Havana Sonic Attack Weapon — Let’s Build It! Part 4

Let’s refer back to the Polish paper quoted in Havana Sonic Attacks — Addendum for techies only:

Roshchin and Dobroserdov indicated that levels of 90–110 dB within the range of lower frequencies (21kHz) and 110–115 dB within the range of higher frequencies (40kHz) constituted the limit of occurrence of functional changes [36].

Since we’re designing a weapon, let’s consider 120dB, at the head of Patient Zero, as an absolute minimum. Just inside the window, how much ultrasound intensity is required? Sengpiel Audio has a helpful page of calculators. Assume that the sound evenly spreads into one hemisphere, with Patient Zero sleeping 3 meters distant from the window,

120dB (sound pressure at head) = 137dB (sound power level 3 meters away)

Since 120dB (sound power level) = 1 watt,

137dB (sound power level) = 10^1.7 watts = 50 watts.

It turns out we need 50 watts. If only 5% makes it through the window, then we need 1000 watts hitting the window on the outside.

We chose a high ultrasound frequency to form the duct, between 140 and 400 kHz, specifically because it is rapidly absorbed in air, heating the air. But for the payload, we don’t want this to happen.

The AIRSTAR attenuation chart shows that for frequencies between 20 and 40 kHz, air absorbs hardly any of it. Most of it reaches the window. So let’s aim for those. Perhaps we need 4000 watts at the gadget to get 1000 watts on the window. It  depends upon the efficiency of the duct scheme, and distance. So pad the estimate good.

What structures in the brain correspond to wavelengths of ultrasound in water? The speed of sound in water is 1500 meters/second. Capillaries are 10 microns and smaller, corresponding to frequencies in the megahertz range. These fade quickly in air, too fast to use. With increasing feature size, nothing sticks out. But at an ultrasound frequency of 30 kHz, the wavelength is 5 cm, about the distance between the dura mater (the “brain bag”) and the cerebral ventricles (the inner fluid-filled chambers.) It also corresponds to other major anatomical structures.

This sounds like CTE, in ultra-slow motion! Beginning with “punch drunk” boxers in the 1920’s, chronic traumatic encephalopathy has progressively extended in the direction of less significant brain trauma, more frequently incurred. Boxers got knocked out; after a number of knock-outs, they weren’t the same. In 2005, it was found in football players whose trauma history was very minor compared to boxers. The Russian references imply that the lower limit is very, very low. If the brain is shaken, in a comparatively gentle manner, for a long time, symptoms overlapping CTE can occur.

The blow that knocks out a boxer causes a large impulse, a change of momentum, to the head. However the head was moving before the blow, it moves differently the instant after. The brain doesn’t follow this change in one piece. Tiny tears in the tissue occur, as different pieces move in different directions.

How much energy is in the boxer’s fist? Not much at all. It won’t heat your coffee. It’s enough to drive a few nails into wood. The energy a sumo wrestler employs to force his opponent to another position is much greater. The power levels we just discussed are continuously applied. We should change the design of our gadget to apply concentrated pulses.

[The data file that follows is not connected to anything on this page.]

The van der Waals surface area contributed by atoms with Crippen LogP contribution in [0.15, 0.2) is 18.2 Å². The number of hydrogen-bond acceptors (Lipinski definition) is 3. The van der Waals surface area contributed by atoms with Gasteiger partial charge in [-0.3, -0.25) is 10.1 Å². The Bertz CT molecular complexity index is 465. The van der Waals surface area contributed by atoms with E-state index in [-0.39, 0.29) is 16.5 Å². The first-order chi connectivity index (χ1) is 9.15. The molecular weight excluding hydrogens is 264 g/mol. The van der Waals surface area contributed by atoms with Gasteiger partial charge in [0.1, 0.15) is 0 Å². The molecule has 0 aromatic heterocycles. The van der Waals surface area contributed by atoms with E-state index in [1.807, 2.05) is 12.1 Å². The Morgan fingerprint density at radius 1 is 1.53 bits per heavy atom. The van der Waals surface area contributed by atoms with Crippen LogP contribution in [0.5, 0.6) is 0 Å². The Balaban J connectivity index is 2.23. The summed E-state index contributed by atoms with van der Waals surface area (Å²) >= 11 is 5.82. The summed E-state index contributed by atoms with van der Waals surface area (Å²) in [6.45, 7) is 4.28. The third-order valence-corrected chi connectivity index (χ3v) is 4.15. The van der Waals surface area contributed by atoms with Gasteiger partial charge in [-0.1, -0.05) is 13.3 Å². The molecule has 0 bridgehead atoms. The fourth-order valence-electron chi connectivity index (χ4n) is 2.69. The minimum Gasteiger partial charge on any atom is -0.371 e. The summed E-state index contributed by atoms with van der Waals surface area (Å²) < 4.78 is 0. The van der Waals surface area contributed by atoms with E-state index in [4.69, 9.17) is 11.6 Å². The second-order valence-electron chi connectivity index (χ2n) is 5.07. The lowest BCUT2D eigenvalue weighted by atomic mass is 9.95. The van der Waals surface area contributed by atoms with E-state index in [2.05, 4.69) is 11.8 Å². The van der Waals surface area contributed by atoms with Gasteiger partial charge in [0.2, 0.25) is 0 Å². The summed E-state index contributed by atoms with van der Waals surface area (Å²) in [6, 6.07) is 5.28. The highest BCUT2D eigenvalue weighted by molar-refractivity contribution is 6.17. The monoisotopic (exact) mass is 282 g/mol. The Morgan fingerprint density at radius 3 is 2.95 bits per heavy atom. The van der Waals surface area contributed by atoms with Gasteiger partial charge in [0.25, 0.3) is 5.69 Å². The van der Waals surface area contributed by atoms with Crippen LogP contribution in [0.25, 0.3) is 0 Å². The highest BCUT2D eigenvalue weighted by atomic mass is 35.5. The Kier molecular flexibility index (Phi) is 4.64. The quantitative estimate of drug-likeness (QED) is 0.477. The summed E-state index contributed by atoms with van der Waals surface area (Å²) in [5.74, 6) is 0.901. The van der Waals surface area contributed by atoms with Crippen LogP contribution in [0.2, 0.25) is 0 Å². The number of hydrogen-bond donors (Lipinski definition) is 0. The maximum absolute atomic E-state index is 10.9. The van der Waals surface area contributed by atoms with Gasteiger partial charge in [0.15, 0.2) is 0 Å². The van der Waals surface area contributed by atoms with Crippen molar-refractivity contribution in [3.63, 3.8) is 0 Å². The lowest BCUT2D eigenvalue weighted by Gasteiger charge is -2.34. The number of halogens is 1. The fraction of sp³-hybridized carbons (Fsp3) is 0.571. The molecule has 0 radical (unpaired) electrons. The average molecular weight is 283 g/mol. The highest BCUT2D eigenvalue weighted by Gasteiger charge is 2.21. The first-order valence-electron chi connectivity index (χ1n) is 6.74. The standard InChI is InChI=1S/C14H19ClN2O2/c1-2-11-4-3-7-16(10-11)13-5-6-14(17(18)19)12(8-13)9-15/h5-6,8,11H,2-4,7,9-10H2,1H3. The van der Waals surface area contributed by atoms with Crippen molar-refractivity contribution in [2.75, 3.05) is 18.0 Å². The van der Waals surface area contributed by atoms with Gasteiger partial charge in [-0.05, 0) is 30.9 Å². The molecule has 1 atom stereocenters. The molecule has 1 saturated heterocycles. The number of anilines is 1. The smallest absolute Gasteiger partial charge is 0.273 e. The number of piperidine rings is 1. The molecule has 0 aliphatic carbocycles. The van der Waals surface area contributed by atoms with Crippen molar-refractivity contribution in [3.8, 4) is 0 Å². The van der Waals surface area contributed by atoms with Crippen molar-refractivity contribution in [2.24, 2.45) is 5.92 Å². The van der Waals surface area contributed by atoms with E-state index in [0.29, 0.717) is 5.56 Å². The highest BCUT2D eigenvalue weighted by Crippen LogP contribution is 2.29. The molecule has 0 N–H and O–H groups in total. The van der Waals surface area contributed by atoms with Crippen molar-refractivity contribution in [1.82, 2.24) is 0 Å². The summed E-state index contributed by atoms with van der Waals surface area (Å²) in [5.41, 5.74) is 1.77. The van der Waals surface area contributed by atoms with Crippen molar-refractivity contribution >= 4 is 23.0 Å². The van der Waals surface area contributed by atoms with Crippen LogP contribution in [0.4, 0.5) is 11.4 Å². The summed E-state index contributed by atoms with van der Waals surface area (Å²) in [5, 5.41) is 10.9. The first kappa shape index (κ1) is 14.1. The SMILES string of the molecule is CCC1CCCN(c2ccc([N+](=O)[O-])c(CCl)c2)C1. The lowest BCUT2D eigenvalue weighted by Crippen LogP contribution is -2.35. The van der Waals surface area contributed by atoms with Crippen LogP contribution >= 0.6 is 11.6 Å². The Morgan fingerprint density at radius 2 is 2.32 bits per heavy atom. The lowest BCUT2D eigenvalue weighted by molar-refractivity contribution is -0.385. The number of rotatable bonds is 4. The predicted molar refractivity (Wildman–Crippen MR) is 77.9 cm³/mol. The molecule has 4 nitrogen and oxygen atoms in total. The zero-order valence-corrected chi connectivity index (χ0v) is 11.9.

The approach is so far tenable. 4000 watts for an hour is about equal to 40 battery packs for a laptop, or a typical add-on pack. So maybe the operator has to sit in a car. But if the device could deliver short, powerful pulses, it would ruin somebody’s brain much faster, like Joe Louis’s fist. For example, if the gadget delivers a 15 kilowatt pulse for 10% of the time and loafs the rest, it uses only 37% of the power, and gets the job done much faster to boot.

We want a cymbal clash!, not the soft tone of the flute. We want to be the drummer next door you’d like to brain. Well, now’s your chance. The more unevenly a given amount of energy is applied, the more damage the gadget will inflict. This also means that if the power calculations are too optimistic, we can make it up with pulses. And this is just the start. With every new and improved brain fryer, we can up the pulse and lower the total power consumption. We can make it small, even stylish. Everybody will want one.

There is a beautiful, perfect world, Math-land, where this is an easy problem. Math-land has a celestial piano that can play all the notes in the universe. By combining the notes in just the right way, as discovered  by Joe Fourier, we can make the pulse (the cymbal clash) we need. Back in the real world, it isn’t so easy. The real reason we want to make concentrated pulses is because it saves us energy. With pulses, the gadget only has to run full-tilt for short intervals. Then it rests. We call this “duty cycle.” Only very heavy machinery, like a power plant, is designed to run full power 24/7.

So the pulse idea is good, but only if it is practical, and saves energy. The Math-land scheme doesn’t work here. The idea of a celestial piano is just nonsense. As best, it serves as an inspiration. You build your gadget in Math-land first. Then you do it again, in the real world, where there is a budget for everything, including energy. Real gadgets can’t make pulses like that and work very long. For that, you need explosions.

So now we discover that back in the real world, there is no way to create the pulse we need. Life is sometimes cruel that way. There has to be an answer, so we can keep our lousy jobs. Relax, there is.

Next stop, the physics lab.

To be continued shortly.


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